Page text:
Performing a site
inspection - a thorough, in-person review of a potential
meeting venue and/or destination - is one of the most critical
aspects of planning. Following are some tips on how to get the most
out of the experience.
Back when big events were planned a year in advance, three site
visits were considered ideal: one year out (to determine site), six
months out (to check on site conditions again) and one month out
(for the final once-over).
Today, planners are lucky to manage a site visit several months
before the event, in some cases after the contract is signed.
SETTING IT UP
Typically, the planner contacts the sales representative at a
property to arrange the inspection date and time. On property, the
tours generally are conducted by the convention services manager,
who will be coordinating all of the different hotel divisions (food
and beverage, billing, housekeeping, perhaps even security) for the
Who pays for these fact-finding missions? While some hotels
will cover the cost (room and tax fees), accepting anything else
should be up to your company’s policy and personal discretion. Many
hotels will credit the hotel room cost once you sign a
What to look for on site? Start with the meeting space.
Does the property have enough to fit your needs? Are there any
obstructions? Does the sound “bleed” from one room to the next?
(Try one of these old planning tricks: Remove your shoe and see if
your toes fit under the dividing walls of meeting rooms. Or, turn
all the lights out on one side of the dividing wall; if light
bleeds through the floor or sides onto the dark side, there is a
good chance the sound will bleed through, too.)
Next, inspect the guest rooms: Are they appropriate for the
group? Is the quality and size of rooms consistent, or is there a
Note: A visual inspection might not tell the whole story. It is
always better to spend the night in a room, so you can determine
the comfort of the beds, water pressure, noise levels, etc.
TOOL OF THE TRADE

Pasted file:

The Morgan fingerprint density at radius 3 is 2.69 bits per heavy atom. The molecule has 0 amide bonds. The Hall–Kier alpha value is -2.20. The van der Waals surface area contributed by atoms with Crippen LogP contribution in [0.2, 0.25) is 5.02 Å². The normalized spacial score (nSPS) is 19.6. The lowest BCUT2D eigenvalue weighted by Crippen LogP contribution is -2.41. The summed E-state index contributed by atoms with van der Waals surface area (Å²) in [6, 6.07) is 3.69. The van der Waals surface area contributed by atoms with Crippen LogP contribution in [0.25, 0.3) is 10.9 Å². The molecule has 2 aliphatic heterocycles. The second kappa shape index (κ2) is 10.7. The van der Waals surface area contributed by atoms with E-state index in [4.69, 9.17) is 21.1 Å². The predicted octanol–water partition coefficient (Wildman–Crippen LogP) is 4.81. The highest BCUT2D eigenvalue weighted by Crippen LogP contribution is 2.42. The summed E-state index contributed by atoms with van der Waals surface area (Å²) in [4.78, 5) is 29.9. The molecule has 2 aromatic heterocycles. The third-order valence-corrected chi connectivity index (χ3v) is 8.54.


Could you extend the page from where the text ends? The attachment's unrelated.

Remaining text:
Come to the site inspection armed with the following: a
comprehensive checklist, a list of the meeting’s goals and
objectives, and a spec sheet that includes all pertinent
information on your company, the event in question, room needs,
F&B requirements, etc. You’ll need to reference this data as
you do your walk-through. If the information is not proprietary, it
might be helpful to provide the property with copies of these lists
prior to or during your visit.
And be sure to bring a notebook and a digital camera to share
information/images with your team and any other stakeholders.
A CLOSER LOOK
Other aspects to investigate include asking if the
property complies with the Americans With Disabilities Act. In
addition, how clean are the air-conditioning vents in the guest
rooms? In what condition are the hallways, elevators, kitchens and
public bathrooms? How visible is security? What is the general
demeanor of the housekeeping staff?
Finally, don’t forget to ask the CSM: What is the ratio of
employees to guests? What were the most recent upgrades to soft
goods (furnishings) and structure of the venue? Will any
construction be taking place before or during the meeting on or
near the property? If yes, and you still want to use the hotel, be
sure this is written into your contract with a no-penalty out and
reimbursement should construction disturb your meeting in any